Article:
A lifestyle disorder, diabetes is a global epidemic. According to Dr Geeth Monnappa, senior consultant (obstetrics and gynecology) at Fortis Hospital, Richmond Road, Bengaluru, it is important to understand the range of abnormalities that women with diabetes encounter. “We have known for long that systemic disorders like anemia, hypertension and diabetes have an effect on the menstrual cycle,” she said.
Menstrual abnormalities with diabetes
Type 2 diabetes
Dr Monnappa explained that women with longer intervals between two periods, or those who have delayed periods, are at a higher risk of developing type 2 diabetes.
“In addition to delayed periods, these women tend to be obese and lead a sedentary lifestyle, which adds to their risk of developing type 2 diabetes. Women with polycystic ovarian syndrome tend to have delayed periods and an increase in facial and body hair. Insulin resistance — the main problem in polycystic ovarian syndrome — leads to increase in the male hormone production from the ovarian theca cells leading to an increase in facial/body hair,” she said.
The doctor added that insulin resistance puts them at a greater risk of developing type 2 diabetes in the future.
“Several studies have shown irregular periods, sedentary lifestyle and obesity have an additive effect, increasing an individual’s risk of developing type 2 diabetes.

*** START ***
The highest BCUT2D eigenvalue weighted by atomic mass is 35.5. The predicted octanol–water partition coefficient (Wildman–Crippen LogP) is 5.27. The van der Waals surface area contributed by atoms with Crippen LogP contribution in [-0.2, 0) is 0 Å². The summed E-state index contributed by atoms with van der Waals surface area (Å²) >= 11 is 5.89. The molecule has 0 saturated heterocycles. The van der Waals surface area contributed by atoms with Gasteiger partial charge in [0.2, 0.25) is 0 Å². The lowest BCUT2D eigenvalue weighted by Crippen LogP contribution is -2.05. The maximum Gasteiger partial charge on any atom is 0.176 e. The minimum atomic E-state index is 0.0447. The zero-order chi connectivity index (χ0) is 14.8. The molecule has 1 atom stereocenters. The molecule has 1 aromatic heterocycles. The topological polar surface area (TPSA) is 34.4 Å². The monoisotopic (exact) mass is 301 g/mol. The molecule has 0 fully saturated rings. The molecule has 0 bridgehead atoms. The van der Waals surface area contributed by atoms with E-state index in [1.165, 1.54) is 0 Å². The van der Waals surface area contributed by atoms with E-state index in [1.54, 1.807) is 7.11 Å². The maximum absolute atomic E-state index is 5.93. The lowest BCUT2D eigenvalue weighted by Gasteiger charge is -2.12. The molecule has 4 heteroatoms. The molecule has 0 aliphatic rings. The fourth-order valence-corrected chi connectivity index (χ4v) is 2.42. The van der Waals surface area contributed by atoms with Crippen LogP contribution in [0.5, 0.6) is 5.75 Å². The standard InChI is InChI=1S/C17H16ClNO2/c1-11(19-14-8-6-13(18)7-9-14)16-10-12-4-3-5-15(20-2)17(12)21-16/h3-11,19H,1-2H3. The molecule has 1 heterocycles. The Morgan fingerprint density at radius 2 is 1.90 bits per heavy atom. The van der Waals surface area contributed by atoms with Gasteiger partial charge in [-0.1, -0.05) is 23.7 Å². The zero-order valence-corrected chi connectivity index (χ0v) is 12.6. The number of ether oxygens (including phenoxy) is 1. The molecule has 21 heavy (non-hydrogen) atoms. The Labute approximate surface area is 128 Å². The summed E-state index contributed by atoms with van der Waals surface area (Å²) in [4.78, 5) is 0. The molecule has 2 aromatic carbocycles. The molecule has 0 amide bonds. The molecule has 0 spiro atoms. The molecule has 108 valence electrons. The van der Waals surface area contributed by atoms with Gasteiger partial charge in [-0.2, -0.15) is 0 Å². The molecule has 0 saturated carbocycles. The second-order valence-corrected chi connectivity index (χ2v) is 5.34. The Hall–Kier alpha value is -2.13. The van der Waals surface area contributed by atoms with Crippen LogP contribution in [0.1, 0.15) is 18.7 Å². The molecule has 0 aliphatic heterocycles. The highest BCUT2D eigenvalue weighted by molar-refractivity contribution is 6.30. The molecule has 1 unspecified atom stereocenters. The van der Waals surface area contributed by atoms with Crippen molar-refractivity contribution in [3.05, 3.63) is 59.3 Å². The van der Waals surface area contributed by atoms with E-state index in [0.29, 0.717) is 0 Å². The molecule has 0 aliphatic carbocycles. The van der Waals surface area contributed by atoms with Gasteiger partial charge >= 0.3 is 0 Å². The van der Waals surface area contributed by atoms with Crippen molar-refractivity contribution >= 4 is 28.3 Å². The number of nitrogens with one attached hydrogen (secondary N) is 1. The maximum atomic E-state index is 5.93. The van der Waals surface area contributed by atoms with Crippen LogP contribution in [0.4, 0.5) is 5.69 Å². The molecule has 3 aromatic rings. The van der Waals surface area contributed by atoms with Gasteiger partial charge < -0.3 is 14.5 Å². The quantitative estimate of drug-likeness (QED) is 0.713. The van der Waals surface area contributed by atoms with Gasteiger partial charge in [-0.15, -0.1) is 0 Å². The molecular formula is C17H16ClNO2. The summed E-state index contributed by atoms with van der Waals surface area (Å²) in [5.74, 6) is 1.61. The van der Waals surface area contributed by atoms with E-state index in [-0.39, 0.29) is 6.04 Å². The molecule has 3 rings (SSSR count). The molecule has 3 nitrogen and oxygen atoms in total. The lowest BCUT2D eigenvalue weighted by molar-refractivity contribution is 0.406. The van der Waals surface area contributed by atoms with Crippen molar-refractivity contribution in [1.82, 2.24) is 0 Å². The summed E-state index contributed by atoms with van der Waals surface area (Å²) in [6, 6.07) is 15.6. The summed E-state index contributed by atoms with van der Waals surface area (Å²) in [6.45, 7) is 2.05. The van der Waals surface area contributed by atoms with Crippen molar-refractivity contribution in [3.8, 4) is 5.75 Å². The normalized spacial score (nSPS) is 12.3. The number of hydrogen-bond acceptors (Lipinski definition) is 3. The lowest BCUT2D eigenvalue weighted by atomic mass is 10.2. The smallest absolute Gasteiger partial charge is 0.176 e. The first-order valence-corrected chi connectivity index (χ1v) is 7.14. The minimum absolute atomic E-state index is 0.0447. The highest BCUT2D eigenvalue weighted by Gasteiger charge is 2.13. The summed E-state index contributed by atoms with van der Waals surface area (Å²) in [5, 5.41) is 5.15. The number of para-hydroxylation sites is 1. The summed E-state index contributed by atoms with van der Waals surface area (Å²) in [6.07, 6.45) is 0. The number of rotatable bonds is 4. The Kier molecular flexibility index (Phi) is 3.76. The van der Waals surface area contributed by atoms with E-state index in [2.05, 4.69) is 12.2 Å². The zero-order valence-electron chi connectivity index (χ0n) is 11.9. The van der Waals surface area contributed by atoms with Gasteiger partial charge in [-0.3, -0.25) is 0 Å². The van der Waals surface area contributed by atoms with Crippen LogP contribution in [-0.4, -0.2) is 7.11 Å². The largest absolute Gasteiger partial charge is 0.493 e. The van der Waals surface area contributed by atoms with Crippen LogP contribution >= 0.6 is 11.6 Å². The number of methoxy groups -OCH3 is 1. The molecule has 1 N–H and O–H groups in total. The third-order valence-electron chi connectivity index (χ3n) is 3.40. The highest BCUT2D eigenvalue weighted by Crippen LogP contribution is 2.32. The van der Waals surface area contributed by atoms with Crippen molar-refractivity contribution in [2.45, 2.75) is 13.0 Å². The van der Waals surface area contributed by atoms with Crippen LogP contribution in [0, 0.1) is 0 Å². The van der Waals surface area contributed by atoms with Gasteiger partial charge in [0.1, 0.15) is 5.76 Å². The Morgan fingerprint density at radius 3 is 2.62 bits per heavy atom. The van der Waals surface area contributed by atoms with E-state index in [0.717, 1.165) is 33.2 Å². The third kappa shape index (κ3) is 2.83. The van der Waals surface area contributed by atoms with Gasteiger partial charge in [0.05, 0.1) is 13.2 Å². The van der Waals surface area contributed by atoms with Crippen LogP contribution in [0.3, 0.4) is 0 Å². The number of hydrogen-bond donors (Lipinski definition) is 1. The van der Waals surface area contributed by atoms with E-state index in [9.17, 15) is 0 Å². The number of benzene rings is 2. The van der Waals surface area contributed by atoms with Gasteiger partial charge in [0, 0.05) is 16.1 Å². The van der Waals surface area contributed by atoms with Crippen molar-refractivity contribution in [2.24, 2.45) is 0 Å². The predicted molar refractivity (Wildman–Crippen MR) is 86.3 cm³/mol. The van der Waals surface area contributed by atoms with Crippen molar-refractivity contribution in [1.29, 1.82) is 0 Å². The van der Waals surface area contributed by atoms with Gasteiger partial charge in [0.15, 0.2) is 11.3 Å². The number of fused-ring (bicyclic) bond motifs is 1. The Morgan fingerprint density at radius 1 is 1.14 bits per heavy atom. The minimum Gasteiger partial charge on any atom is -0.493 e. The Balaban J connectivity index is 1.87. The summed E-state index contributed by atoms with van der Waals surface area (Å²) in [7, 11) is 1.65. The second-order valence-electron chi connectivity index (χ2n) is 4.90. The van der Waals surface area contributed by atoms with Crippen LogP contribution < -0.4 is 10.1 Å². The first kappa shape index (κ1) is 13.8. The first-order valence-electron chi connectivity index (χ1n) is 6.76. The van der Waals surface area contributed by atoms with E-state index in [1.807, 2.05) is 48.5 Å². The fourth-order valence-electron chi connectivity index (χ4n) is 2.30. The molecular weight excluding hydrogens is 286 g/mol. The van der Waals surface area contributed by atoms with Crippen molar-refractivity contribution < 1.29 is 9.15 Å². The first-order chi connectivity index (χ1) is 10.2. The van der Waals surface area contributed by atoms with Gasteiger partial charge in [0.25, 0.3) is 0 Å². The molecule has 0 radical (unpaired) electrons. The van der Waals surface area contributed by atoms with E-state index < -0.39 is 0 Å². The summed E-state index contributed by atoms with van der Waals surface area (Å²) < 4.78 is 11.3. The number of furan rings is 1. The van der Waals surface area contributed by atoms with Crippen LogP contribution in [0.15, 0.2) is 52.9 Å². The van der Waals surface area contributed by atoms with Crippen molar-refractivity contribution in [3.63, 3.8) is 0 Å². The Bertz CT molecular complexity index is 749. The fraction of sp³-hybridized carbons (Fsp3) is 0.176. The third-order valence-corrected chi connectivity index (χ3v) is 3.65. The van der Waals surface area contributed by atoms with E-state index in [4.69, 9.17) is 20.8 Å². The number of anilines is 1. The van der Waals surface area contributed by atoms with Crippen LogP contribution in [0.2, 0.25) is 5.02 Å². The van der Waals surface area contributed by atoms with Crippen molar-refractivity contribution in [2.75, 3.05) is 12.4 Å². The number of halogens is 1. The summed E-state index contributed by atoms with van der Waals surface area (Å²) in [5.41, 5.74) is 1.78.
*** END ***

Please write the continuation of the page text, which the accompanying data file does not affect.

“This emphasises on the need to negate the risk by regularising the menstrual cycle by a combination of lifestyle modification — such as a healthy diet and regular exercise — and medication,” the expert mentioned.
Studies have shown women with type 1 diabetes tend to have delayed puberty/first period, heavy menstrual flow and delayed cycles. (Photo: Getty/Thinkstock)
Type 1 diabetes
According to Dr Monnappa, studies have shown women with type 1 diabetes — a condition often diagnosed between the ages of 10 years and 15 years — tend to have delayed puberty/first period, heavy menstrual flow and delayed cycles. “These women may find it difficult to get pregnant, have multiple abortions and stillbirths and attain menopause earlier than usual.”
How to reduce the risk?
1. Make menstrual cycles regular: Women with period delays lasting 3 months or more need to consult a gynecologist to regularise their periods.
2. Healthy diet: A diet rich in fibre, healthy carbohydrates (whole grains, vegetables, low fat milk products and certain fruits), fish and good fats (avocados and nuts) in consultation with a dietician will help reduce the risk of developing type 2 diabetes in women with PCOS.
3. Exercise: Aerobic exercises like walking, cycling, jogging, dancing and swimming, greatly improve insulin resistance and help regularise periods in women with PCOS, improve their chances at a natural pregnancy and reduce their risk of developing diabetes in the future. One-hundred-and-fifty hours of moderate-intensity exercise per week is recommended to reduce the risks of diabetes and cardiovascular disorders.